As reliable as the sunrise... and almost as exciting
The car had the classic vintage Legacy crank pulley problem. The front cam/crank seals and timing belt were replaced shortly before I got it. The crank pulley was not installed properly, stripping out the pulley and partially stripping the keyway on the crank snout.
Transmission computer seemed to have been replaced at some point... with the wrong one. This caused the 4WD to intermittently be in 50/50 split mode (normally it is 90/10). An even power split between the front and rear wheels on dry pavement causes a noticeable "binding" of the wheels, particularly in turns. Replaced the computer, and all is well.
Headlight lenses were badly oxidized. Had to be refinished.
Couple dash lights were burned out.
RH rear cam seal leaked. Replaced.
Front brake pads replaced due to slight noise, but they didn't really need it.
Had horrible wind noise from the front windows on the freeway. Removing the side mirrors and pinching the window seals underneath back into shape took care of it.
I bought this car from the original owner, who bought it new at a dealership 2 miles from my house. He was METICULOUS about maintaining it, and it came with every service record from the day it was sold, along with the original window sticker and bill of sale. This car had aftermarket rubber floor mats OVER the factory carpeted floor mats. 'Nuff said.
The owner did not want to repair the crank pulley problem, as his mechanic told him he needed a new $1500 engine. So I got the car for... $392. The crank pulley took about an hour and $16 worth of parts to fix, then it was back on the road.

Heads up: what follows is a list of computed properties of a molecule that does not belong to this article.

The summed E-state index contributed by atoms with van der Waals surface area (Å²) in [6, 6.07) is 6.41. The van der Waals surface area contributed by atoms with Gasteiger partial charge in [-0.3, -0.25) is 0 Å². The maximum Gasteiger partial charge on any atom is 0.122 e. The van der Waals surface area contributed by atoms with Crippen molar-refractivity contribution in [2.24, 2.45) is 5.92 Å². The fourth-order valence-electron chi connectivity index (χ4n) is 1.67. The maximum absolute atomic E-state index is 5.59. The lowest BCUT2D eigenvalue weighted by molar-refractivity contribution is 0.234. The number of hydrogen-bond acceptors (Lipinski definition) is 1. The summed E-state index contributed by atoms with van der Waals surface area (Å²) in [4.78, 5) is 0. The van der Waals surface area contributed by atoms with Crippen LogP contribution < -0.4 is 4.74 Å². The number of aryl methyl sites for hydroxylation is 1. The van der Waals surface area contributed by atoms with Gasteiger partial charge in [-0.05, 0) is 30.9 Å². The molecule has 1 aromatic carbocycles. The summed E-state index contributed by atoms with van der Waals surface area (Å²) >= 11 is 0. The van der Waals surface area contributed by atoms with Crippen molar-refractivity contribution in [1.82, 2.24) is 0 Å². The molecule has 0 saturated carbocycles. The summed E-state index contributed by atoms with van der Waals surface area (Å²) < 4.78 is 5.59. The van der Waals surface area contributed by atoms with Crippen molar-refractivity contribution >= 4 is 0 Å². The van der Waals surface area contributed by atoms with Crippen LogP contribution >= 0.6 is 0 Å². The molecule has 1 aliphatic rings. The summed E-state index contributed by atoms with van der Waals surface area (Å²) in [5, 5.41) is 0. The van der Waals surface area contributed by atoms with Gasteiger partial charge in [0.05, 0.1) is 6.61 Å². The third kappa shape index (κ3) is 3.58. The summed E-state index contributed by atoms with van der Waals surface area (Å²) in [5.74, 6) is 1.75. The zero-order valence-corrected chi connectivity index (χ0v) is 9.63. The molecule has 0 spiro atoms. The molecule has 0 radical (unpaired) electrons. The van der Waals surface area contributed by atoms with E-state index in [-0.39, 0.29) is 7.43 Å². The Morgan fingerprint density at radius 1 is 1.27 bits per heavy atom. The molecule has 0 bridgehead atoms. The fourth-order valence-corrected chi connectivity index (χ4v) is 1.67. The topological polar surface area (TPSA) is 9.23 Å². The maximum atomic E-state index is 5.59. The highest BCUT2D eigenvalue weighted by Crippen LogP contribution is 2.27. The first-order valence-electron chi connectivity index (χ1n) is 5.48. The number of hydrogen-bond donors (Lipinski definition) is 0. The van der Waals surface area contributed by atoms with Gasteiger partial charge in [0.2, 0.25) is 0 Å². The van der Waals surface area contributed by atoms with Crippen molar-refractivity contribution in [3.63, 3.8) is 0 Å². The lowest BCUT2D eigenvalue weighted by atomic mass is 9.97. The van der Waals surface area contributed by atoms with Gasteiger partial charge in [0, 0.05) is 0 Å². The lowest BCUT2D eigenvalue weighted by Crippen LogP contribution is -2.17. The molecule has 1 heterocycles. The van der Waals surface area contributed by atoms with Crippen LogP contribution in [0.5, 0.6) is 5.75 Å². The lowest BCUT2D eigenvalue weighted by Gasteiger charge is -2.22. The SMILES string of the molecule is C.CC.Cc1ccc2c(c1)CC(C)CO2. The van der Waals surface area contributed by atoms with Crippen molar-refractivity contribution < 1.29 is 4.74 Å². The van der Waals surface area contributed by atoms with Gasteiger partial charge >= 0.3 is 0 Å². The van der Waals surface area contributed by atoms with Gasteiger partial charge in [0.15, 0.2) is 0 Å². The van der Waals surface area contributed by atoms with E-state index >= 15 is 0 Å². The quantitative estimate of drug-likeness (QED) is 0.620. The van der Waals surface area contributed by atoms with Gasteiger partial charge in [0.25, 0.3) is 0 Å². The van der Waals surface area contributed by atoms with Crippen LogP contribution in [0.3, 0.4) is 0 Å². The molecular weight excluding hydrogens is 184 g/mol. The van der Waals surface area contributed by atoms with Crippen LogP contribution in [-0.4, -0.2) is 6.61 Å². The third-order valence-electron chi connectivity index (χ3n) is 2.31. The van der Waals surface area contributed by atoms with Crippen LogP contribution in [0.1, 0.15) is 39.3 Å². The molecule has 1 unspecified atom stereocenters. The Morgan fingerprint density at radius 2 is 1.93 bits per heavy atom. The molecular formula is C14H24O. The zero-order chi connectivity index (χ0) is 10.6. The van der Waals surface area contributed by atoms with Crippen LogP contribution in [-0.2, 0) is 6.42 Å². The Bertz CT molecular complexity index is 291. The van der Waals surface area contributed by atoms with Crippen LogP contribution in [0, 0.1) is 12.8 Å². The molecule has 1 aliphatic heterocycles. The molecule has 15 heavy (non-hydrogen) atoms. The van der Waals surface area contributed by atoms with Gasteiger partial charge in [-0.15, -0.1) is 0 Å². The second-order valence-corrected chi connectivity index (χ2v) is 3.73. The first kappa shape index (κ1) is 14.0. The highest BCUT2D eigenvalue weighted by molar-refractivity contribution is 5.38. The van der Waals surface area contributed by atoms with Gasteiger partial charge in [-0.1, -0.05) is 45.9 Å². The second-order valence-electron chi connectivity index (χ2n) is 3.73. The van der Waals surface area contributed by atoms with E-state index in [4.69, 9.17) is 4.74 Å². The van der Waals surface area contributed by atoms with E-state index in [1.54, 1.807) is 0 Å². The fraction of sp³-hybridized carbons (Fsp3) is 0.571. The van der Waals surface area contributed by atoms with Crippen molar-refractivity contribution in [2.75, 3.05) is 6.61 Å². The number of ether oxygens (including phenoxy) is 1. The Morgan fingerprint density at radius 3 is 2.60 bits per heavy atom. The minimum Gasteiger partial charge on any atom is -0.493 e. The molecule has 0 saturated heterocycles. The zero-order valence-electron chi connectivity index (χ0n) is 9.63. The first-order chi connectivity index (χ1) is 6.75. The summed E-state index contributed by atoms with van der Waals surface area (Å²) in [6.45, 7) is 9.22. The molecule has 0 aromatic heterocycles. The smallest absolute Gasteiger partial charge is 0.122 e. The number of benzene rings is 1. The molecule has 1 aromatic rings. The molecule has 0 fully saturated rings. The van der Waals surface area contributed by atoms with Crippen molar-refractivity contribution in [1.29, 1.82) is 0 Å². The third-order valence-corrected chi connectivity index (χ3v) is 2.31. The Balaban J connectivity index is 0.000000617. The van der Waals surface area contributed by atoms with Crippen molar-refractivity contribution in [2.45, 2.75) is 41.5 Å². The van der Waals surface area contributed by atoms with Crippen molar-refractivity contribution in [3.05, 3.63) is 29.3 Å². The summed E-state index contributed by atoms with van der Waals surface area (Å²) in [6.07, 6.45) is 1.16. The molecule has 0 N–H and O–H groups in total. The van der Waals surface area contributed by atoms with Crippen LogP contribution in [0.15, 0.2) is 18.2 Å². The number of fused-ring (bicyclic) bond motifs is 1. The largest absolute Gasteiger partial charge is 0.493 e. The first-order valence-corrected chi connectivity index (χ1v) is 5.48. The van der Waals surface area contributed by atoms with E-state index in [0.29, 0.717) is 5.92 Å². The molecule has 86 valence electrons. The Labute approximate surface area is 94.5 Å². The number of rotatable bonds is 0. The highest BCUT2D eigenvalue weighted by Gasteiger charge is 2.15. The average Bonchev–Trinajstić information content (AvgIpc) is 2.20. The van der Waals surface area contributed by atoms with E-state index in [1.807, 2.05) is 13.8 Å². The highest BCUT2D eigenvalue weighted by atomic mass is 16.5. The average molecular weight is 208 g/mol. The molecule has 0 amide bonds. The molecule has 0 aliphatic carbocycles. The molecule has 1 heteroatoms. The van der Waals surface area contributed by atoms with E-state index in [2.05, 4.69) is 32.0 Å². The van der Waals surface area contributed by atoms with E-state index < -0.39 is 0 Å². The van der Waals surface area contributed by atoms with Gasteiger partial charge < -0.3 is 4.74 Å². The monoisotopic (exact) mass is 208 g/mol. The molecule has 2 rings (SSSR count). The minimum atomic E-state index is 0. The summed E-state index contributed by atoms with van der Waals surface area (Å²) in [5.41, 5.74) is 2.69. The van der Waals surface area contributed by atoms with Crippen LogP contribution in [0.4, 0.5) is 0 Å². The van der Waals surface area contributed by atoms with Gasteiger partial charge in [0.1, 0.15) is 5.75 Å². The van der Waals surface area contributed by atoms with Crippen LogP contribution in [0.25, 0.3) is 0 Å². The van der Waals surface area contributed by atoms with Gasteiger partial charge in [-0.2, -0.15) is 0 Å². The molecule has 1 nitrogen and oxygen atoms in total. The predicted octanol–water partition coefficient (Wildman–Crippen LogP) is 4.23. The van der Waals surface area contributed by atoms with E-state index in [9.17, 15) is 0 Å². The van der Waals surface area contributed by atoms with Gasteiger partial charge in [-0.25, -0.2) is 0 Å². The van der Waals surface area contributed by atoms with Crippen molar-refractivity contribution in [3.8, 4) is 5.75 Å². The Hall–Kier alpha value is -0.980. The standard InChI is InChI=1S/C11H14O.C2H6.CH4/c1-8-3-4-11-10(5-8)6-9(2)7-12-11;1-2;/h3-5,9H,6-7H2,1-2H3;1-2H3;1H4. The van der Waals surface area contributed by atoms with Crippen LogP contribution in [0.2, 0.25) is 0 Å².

In my opinion, this is one of the best and most reliable used cars a person can buy, and I have owned pretty much everything. I saw one of these in a wrecking yard once with over 530,000 miles on it. It had succumbed to RUST. Materials and build quality on the first generation Legacy is typical of an early 1990s Japanese car... EXCELLENT. The paint and body look very nice, and the interior, though obviously dated, looks like new. The car is very quiet, peppy, and handles great, even with nearly 200k. Everything has held up very well, likely due to both excellent design/build and owner care.
The "L+" package includes most popular options, like power windows, locks, mirrors, cruise control, AC, and an upgraded stereo. It's sort of an odd, unbadged sub-package tucked between the "L" and the "LS" in the '92 lineup. It is only worth noting it here, because everything still works! My car's combination of optional ABS and 4WD makes it extremely sure-footed in any weather conditions. With street tires, the car is unstoppable in anything under 5" of snow. Put on studded snow tires, and it is unstoppable in anything under 8" of snow/ice. Seriously! Much over 10" and ground clearance, not traction, becomes an issue.
The Legacy was Subaru's first attempt at making what Americans would call a "conventional" car. For years, Subaru had been making odd, somewhat boxy, but extremely reliable cars. In the late 1980s they really wanted to make a car to compete heads-up in the US with their rivals... Honda and Toyota. Well, I'd say they succeeded admirably, and I would put a '90-'94 Legacy up against any Japanese import of the time. In foul weather, however, they really outshine nearly every other passenger car on the road.
This car really is like an old trail horse. No matter what the weather, just point it where you want to go, spur it on with your foot, and it will go there. Period. Not a super exciting car, but this particular kind of boredom can sometimes be very reassuring. You always know what to expect when you saddle up and drive away.
After all, trail horses aren't SUPPOSED to be exciting, are they?
Would you buy another car from this manufacturer? Yes
Review Date: 17th July, 2012